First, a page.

Major risks long election game

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By Stephen Castle Political Editor

QUIETLY and unnoticed, amid the ferment surrounding the Scott report, one senior official at Conservative Central Office and one at Downing Street have begun work on the Tory party's manifesto.

This is not a sudden result of last Monday's knife-edge vote in the Commons. As one Cabinet source put it last week: "When the prime minister wants to go to the country, we will be ready." But when is that likely to be?

Technically, at least, the Prime Minister is likely to be able to continue in office until 1997. In last week's key vote he actually won without the backing of the nine Ulster Unionists MPs.

While the Conservative majority is down to two, and is expected to fall one further after the forthcoming Staffordshire South East by-election, that is a majority over all the other parties. To defeat the Government, Labour needs to ensure that all the opposition parties turn up and vote against the Tories.

There are, however, dangers for Mr Major in playing it long. His programme could easily get thrown off course. Last week, for example, he was defeated when the Lords voted in favour of splitting pensions between couples when they divorce.

A few months ago Andrew Lansley, until last year director of the research department at Conservative Central Office, and Paul Wheeler, a former election co-ordinator for Labour, wrote a paper on election timing for the Public Policy Unit, a political consultancy. They argued that, during the summer, "John Major will face an unenviable dilemma: either to plan to go through to 1997, hoping to exploit the benefits of a further Budget, and to use a further Queen's speech to define Conservative policies in areas like law and order, but with the risk of a parliamentary upset and of being boxed in; or to begin preparations for an autumn election".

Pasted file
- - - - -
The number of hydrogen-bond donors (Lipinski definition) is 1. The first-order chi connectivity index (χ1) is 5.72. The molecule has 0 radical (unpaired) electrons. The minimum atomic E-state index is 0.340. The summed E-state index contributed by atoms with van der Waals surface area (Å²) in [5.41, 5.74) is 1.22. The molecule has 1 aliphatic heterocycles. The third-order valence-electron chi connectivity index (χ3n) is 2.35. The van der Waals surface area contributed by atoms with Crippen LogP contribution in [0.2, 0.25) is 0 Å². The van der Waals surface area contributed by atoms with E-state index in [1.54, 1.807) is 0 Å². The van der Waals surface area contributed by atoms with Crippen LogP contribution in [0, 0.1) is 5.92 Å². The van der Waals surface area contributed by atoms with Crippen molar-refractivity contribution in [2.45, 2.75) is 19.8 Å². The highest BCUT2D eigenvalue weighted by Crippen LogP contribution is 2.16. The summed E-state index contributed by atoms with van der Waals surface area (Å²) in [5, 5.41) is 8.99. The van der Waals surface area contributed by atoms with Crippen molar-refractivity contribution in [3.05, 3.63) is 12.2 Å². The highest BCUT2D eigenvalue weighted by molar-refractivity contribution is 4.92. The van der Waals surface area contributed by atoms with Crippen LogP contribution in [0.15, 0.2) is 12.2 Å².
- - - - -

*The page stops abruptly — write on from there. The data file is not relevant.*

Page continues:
If opinion poll deficits continue, Mr Major will try to soldier on to 1997. But if the polling gap between Labour and Conservative closes, Mr Major will consider an autumn poll. The main options are:

n Early autumn: There are fears among some Conservatives that the economy will perform as well this autumn as next spring, hence this looks more attractive. An election would be called immediately after MPs return from summer holidays. The poll would take place probably in early October.

n Conference springboard: This is the most likely autumn scenario, in which Mr Major's party conference speech on 11 October announces an election. The Budget is trailed, or called early the following week. The election takes place probably on 7 November, although 31 October and 14 November are possibilities.

n December election: The Government announces its Queen's speech and holds its Budget slightly earlier than usual. The election is called the following day, taking place on 5 or 12 December. This might seem a less cynical operation than a November election, but voters might resent the disruption in the run-up to Christmas.

n April 1997: Because new electoral rolls come into operation on 16 February, an election called before March is highly unlikely. April is more logical, marking the five-year milestone of the administration. New tax rises announced in the Budget would come through in the new financial year.

n Local election day: 1 May 1997 is the most likely option, if the Government holds together that long. The economy would have had time to improve and would have benefited from tax cuts. A high turnout would help the Tories fight back in the County Council elections held on the same day. That, however, would provide small consolation if Labour have anything like their current opinion poll lead.